Your iPhones, iPads are prone to private data leaks via clipboard: Report

Any iPhone or iPad app can access confidential information from the clipboard posing a major security risk, according to a new report

Security researchers have discovered a huge security flaw on iPhones and iPads that allows apps installed on the devices to access the clipboard, including malicious apps, without the user's knowledge.

Copy and Paste with caution

A video demo, released by researchers at Mysk, draws attention to the issue that allows any iOS or iPadOS app to silently read any confidential information from the clipboard even if the app doesn't include any copy-and-paste functionality. This paves the way for rogue apps to obtain sensitive information such as your location, regardless of the permissions allowed to the app.

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In the video, the developers create a dummy app called KlipboardSpy that simply prints out the information retrieved from the clipboard, which is where your matter (text, images etc) goes on your device when you Copy something to Paste later.

When the user copies an image, the app can immediately see the content as well as the picture's metadata including the location where the photo was taken. Things take a turn for the worse when the demo shows that even installed widgets have access to data copied to the clipboard.

How real is the risk?

As a matter of fact, the clipboard is designed to be silently readable by any app as many of them have features based on that information which the app uses to prompt actions for the user. For example, when you copy an image to the clipboard, a social media app can detect it and offer to attach it to the message in the compose window.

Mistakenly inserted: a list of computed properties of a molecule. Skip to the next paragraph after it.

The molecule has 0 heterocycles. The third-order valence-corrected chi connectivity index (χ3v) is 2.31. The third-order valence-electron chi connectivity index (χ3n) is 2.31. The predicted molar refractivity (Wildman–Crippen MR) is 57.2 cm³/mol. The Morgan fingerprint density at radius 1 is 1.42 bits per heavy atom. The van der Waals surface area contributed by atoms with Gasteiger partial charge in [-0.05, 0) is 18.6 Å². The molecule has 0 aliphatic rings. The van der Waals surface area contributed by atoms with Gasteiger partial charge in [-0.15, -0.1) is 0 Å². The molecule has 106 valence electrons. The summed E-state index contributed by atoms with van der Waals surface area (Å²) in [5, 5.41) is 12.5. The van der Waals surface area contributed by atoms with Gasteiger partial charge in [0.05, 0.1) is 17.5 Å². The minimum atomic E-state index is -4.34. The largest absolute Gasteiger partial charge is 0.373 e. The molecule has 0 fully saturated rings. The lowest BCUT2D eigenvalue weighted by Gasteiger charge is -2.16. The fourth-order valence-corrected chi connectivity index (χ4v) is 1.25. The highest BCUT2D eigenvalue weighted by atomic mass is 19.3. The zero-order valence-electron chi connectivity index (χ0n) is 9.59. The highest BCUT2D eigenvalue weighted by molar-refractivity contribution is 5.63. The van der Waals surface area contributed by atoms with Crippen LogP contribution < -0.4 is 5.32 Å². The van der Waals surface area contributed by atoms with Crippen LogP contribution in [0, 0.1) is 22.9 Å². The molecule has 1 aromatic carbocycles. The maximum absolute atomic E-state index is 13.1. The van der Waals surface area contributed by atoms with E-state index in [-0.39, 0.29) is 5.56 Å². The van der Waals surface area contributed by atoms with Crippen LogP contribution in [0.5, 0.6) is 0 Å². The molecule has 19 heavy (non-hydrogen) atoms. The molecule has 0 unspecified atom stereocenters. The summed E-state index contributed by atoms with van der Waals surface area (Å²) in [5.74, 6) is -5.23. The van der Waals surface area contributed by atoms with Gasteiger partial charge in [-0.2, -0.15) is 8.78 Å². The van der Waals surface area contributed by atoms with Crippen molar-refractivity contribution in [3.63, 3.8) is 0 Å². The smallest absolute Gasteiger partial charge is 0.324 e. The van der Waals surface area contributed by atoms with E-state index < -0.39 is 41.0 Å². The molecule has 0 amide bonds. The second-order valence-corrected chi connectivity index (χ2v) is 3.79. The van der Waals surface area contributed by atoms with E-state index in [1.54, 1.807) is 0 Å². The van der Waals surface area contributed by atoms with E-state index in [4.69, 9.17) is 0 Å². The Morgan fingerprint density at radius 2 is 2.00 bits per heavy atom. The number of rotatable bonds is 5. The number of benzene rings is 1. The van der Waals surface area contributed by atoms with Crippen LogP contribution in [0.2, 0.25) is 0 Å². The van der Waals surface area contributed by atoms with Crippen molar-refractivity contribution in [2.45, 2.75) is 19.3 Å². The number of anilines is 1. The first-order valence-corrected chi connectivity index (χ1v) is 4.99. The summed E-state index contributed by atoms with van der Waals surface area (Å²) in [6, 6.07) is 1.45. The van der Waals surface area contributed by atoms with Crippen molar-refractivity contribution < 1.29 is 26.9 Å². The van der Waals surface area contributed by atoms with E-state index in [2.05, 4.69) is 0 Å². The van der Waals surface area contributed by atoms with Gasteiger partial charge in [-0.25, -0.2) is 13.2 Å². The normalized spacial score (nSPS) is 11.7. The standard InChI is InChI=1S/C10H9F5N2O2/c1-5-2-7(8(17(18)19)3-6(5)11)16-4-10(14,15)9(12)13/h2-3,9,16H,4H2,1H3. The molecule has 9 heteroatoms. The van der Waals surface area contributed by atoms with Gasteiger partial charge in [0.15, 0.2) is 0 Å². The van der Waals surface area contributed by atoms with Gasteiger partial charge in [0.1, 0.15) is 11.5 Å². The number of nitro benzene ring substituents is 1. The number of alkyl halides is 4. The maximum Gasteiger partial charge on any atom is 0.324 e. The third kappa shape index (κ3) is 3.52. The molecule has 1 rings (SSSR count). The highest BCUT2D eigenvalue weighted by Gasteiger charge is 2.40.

However, this does pose as a serious security risk if a malicious app or widget were to use this loophole to acquire personal data like Passwords, location, images, and any other copied data by posing to be something else without the user ever noticing.

What should Apple do?

The folks at Mysk said they brought the security issue to Apple's attention but the tech giant refused to deem it as a security concern. This has led many to argue that perhaps Apple should take this issue more seriously and offer toggles in the iOS and iPadOS privacy settings to the user to allow apps access to the clipboard, as it does for system services such as Location, Contacts, Bluetooth, and more.

While the user has to explicitly open an app in order to give it access to the clipboard, iPadOS widgets simply sit on the home screen, so it probably would make sense for iOS to enforce tighter controls on widgets specifically.

YouTube / myskapps
Related topics : Cybersecurity